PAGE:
The Cubs traded Big Daddy to the Yankees and in 1981 he was finally on a winner. That fall he made two starts in the postseason, one in the World Series, but he was hit hard. Actually not that hard, but he disappointed the normally very understanding George Steinbrenner (sarcasm). After the season Reuschel was a free agent but no one called. The memory of his World Series outings and the image of his Fred Flintstone physique scared teams away, I guess. He sat out the entire 1982 season, which is pretty unusual for a good pitcher. In 1983 he accepted a minor league assignment with the Yankees (Big George forgave him), then he was traded to the Cubs. He made a few starts in September, making his return to the big leagues after almost two years. He turned 35 in 1984 and had only 139 wins (and 131 losses) on his ledger. He kept plugging away, his arm felt good, he pitched for the Pirates and then he was traded to the Giants where he had his best seasons. For the first time he was playing with good teammates. He won 19 games when he was 38, and the following year “Big Daddy” was an All-Star at 40 and led the Giants to the pennant. That year he won his 200th game, an incredible feat for an underestimated and unconventional athlete who pitched for terrible teams almost every year.
Gabby had a round face with an oval nose and his complexion was often pinkish red, which is why most people in the game simply called him “Tomato Face.” Hartnett was very strong but he could spring quickly from behind the dish. He was one of the best catchers of all-time at throwing out baserunners.
There used to be something called the “Knife and Fork League.” It was the off-season banquet circuit, and a popular baseball man could earn decent money in a suit and tie at these swanky winter dinners. Hartnett was always in demand in the Knife and Fork League. He was gregarious by nature, but when he had a few drinks, Gabby really loosened up and let the stories fly. During World War II, when he was a minor league manager, he donated his speaking fees to the war bond drive.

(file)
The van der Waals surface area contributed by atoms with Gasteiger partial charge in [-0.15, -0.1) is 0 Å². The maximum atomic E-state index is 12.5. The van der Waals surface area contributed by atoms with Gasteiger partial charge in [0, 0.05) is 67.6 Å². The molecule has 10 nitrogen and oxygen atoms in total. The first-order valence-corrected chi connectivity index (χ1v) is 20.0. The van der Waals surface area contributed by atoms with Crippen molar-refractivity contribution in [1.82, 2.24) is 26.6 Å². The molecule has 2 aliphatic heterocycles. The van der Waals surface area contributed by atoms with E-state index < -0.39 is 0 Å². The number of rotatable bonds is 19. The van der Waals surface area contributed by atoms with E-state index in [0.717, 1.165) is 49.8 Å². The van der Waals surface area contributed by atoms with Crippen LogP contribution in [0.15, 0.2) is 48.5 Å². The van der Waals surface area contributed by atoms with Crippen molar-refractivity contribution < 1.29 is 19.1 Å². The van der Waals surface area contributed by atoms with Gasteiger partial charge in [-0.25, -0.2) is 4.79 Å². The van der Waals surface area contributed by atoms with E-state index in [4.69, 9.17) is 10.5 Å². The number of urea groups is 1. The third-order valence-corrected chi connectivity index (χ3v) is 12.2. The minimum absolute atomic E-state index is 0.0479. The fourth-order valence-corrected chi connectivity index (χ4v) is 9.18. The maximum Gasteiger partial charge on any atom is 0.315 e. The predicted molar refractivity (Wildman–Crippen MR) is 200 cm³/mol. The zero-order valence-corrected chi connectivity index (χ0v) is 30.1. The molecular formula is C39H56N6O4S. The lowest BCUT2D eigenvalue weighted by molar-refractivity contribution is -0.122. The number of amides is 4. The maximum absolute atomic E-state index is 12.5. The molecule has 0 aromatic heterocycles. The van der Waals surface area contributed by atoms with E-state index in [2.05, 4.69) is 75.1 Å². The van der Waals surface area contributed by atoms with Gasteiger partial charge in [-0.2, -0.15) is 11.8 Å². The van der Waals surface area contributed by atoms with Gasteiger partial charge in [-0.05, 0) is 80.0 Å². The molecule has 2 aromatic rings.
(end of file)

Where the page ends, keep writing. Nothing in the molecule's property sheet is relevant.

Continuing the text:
Hack was so respected that someone once said, “Stan Hack has as many friends in baseball as Leo Durocher has enemies.” He was in such a great mood all the time that they called him “Smiling Stan,” and once when Hack was tossed from a game, the umpire actually apologized to him. Hack managed Ernie Banks in his first full season, and Ernie is probably the only player who was more popular on the north side of Chicago during his playing days.
Hack was part of a great infield that gets overlooked. For seven seasons starting in 1934 the Cubs had Billy Herman at second, Billy Jurges at short, and Hack at third. For much of that time Phil Cavarretta played first base. For six of those years, Gabby Hartnett was still crouching behind the plate too. It was an excellent infield, all of them scouted and signed by the Cubs, and all five players had long, successful careers. Hartnett and Herman are in the Hall of Fame, and Hack deserves strong consideration. If he’s not a Hall of Famer, he’s on the bubble.
Sosa has never admitted using performance enhancing drugs. He’s never had his come-clean moment, his Barbara Walters interview. Instead, Sosa is living large, overseeing a corporate empire, reaping the benefits of his long con. Unlike many pro athletes, Sammy hasn’t squandered his money, instead he’s parlayed his fraud into a conglomerate worth more than a billion, maybe even billions. He maintains homes on three continents, he does business with anyone who will make his pile of cash grow, even suspicious business associates in the middle east. He is without scruples.